Perhaps 2019 is a good time to practice resting like a strong tree!
The curious paradox is
that when I accept myself
just as I am,
then I can change.
- Carl Rogers
Most people who come into my office have a list of things they hope to change. They usually are not happy with themselves for not living up to a standard of how they want their lives to be and are tired of suffering. They often want me to tell them what to do, how to change, and how to fix their lives.
Many people find it hard to imagine accepting themselves as they are, when clearly they are not who they want to be, do not feel the way they want to feel and are not where they want to be in life. This leads to a lack of curiosity about their anxiety, depression, addiction or self-rejection.
Sound familiar? It's easier to find a self-help book telling you how to change than one guiding you to accept yourself, to dig deep and find a place of compassion and love for yourself, just as you are.
Paradoxically, this is the precursor to any lasting change. A solid foundation of self-regard and acceptance ( and maybe some humor about it!) will see you through all that you will face throughout your life. The idea that perfection is achievable or even desirable, will only create internal conflict in your life.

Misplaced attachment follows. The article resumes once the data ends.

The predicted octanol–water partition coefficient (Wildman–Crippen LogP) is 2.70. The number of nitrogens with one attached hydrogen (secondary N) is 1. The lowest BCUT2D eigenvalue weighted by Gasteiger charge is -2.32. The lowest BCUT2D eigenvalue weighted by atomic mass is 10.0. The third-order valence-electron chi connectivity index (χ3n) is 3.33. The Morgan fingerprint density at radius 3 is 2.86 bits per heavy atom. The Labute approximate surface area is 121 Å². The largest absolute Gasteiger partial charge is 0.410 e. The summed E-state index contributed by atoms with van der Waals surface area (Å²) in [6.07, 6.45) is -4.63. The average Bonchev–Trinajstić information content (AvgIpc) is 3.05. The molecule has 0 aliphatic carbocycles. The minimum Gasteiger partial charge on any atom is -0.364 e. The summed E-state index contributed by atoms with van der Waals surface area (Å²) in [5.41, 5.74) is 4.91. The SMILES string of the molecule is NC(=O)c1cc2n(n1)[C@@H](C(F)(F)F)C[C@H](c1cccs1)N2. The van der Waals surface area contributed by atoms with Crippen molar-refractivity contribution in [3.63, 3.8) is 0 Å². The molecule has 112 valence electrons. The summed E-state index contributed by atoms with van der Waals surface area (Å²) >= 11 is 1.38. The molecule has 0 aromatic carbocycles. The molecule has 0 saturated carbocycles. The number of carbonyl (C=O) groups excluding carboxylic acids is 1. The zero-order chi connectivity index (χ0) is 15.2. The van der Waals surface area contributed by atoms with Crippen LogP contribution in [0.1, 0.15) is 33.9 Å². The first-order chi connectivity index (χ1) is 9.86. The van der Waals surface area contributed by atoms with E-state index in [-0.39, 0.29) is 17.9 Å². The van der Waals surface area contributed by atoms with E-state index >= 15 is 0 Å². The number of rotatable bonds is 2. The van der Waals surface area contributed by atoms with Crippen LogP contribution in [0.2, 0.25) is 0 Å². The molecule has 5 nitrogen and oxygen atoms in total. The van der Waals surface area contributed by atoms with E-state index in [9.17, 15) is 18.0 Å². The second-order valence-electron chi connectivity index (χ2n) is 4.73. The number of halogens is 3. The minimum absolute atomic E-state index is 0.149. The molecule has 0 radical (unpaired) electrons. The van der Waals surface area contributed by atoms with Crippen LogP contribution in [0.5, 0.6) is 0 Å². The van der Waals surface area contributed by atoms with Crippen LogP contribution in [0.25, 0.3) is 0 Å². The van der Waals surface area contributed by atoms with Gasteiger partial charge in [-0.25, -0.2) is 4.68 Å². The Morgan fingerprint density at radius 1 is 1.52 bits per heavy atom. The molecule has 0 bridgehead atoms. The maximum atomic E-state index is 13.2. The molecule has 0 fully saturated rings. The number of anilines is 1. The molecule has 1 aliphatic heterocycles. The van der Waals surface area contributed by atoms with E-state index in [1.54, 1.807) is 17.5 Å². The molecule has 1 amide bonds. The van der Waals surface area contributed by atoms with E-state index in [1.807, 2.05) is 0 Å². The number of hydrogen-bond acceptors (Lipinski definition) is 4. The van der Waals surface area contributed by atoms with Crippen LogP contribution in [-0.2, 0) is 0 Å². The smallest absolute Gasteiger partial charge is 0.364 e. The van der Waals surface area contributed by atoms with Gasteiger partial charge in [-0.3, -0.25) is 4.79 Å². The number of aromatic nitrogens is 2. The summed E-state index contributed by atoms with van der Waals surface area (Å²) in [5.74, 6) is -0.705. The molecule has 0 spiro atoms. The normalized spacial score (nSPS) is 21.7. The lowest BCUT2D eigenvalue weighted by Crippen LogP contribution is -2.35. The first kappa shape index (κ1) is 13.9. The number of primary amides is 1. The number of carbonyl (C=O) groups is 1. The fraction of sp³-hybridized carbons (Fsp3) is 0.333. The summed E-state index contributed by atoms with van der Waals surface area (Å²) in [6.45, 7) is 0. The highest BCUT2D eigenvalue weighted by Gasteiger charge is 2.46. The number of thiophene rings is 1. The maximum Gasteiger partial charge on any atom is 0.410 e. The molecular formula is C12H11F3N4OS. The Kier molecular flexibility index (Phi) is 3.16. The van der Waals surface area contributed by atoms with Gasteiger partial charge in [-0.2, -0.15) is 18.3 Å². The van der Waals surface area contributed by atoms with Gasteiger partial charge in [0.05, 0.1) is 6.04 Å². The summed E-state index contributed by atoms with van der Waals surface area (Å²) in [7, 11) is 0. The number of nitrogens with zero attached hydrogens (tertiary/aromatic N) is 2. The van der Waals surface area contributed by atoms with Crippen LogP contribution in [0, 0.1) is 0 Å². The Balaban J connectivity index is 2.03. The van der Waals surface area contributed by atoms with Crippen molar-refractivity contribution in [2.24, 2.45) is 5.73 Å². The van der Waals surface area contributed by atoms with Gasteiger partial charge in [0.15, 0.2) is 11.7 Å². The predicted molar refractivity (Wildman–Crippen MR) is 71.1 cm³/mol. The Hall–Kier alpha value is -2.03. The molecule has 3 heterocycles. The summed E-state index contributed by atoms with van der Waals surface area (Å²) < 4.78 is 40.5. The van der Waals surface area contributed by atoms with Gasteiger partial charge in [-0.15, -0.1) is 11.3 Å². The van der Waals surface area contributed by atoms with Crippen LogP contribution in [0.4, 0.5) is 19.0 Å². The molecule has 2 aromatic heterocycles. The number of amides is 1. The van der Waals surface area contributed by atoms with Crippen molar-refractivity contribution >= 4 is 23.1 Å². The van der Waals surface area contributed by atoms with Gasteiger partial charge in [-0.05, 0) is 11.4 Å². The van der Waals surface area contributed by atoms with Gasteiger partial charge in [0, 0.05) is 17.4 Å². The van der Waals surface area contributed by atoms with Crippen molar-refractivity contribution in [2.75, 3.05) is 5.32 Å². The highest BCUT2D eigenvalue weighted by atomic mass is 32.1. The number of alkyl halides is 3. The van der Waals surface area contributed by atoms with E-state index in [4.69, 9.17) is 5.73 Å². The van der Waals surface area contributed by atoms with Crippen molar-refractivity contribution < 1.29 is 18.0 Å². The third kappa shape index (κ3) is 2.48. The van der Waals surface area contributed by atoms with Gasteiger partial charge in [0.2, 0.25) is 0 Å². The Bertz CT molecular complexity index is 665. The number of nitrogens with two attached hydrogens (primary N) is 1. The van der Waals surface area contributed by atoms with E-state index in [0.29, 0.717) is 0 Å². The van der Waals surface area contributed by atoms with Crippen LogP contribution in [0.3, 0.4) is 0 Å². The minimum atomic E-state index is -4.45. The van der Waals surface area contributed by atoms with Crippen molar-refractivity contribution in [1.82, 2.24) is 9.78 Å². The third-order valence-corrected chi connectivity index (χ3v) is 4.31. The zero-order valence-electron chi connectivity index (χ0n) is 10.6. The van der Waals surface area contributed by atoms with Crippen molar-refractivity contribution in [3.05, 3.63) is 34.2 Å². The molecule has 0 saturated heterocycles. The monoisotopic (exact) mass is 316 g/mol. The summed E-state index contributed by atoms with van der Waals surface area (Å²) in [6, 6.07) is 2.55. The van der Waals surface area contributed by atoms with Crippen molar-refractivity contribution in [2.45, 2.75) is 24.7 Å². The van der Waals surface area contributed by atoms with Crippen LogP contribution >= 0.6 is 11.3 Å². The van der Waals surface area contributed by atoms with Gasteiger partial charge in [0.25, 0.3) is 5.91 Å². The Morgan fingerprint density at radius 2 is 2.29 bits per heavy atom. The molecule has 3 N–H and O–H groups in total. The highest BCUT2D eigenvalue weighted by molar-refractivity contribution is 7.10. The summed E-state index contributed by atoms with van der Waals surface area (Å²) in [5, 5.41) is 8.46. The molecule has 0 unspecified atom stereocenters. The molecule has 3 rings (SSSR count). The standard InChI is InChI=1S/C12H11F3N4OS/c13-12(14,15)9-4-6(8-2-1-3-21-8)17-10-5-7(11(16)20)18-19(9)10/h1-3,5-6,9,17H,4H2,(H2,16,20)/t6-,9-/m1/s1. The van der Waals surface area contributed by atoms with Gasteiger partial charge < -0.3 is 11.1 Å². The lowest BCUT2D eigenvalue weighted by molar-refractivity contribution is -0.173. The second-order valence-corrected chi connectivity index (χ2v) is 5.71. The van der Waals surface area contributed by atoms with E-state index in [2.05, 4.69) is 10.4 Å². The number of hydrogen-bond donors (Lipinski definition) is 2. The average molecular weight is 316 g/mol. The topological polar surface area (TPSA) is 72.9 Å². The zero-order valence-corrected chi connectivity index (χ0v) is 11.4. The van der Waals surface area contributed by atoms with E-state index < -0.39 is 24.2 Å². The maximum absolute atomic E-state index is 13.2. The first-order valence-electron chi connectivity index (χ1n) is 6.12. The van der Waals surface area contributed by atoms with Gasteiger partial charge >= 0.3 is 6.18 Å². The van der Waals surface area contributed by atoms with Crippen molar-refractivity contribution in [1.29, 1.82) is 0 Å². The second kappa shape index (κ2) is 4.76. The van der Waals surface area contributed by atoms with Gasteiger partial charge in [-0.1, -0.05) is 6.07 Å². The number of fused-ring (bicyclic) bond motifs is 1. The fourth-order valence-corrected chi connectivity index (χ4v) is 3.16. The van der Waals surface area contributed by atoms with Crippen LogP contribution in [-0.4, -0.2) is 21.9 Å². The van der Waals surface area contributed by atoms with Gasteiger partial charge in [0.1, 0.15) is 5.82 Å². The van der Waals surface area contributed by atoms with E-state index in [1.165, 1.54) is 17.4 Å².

Self-acceptance does NOT mean complacency; it "simply" means befriending yourself, creating an internal spaciousness to explore who you are and what your true desires are. This allows shifts to occur, sometimes subtle, sometimes dramatic. In either case, change comes from a place of positive self-regard rather than despair, anger or self-recrimination.
Wholeness is not achieved
by cutting off a portion of one's being,
but by integration
of the Contraries
Many people come into my office struggling with seeming opposite feelings or beliefs, often thinking that they have to eliminate one or the other of them. They often label one as "bad" and the other as "good," wanting to eliminate the "bad" or troublesome part of their personality.
Black or white thinking is very prevalent in our culture; there is not a lot of encouragement to accept and be comfortable with ambiguity or with the wide range of "gray" in between the opposite poles of black and white.
It's often hard to accept that you may feel both anxious and excited about something, fearful and courageous, loving and critical, vulnerable and protected, serious and also fun-loving. There is only a "problem" when the different parts are out of balance, or when you bounce back and forth between them, in an unconscious and uncomfortable way. Even addictive behavior has a message in it, if you can listen beneath the behavior to the need that is trying to be met.
Carl Jung proposes that if you can sit with the "tension of the opposites," if you can tolerate the discomfort of this/and instead of this/or, another, previously unimagined way of feeling or thinking will emerge. If you can tolerate the seeming opposites in yourself, an integration will eventually take place. You will achieve a sense of wholeness, of being more truly yourself, without having to eliminate any parts of yourself.
Peggy Handler, MFT, is a psychotherapist in San Francisco's Noe Valley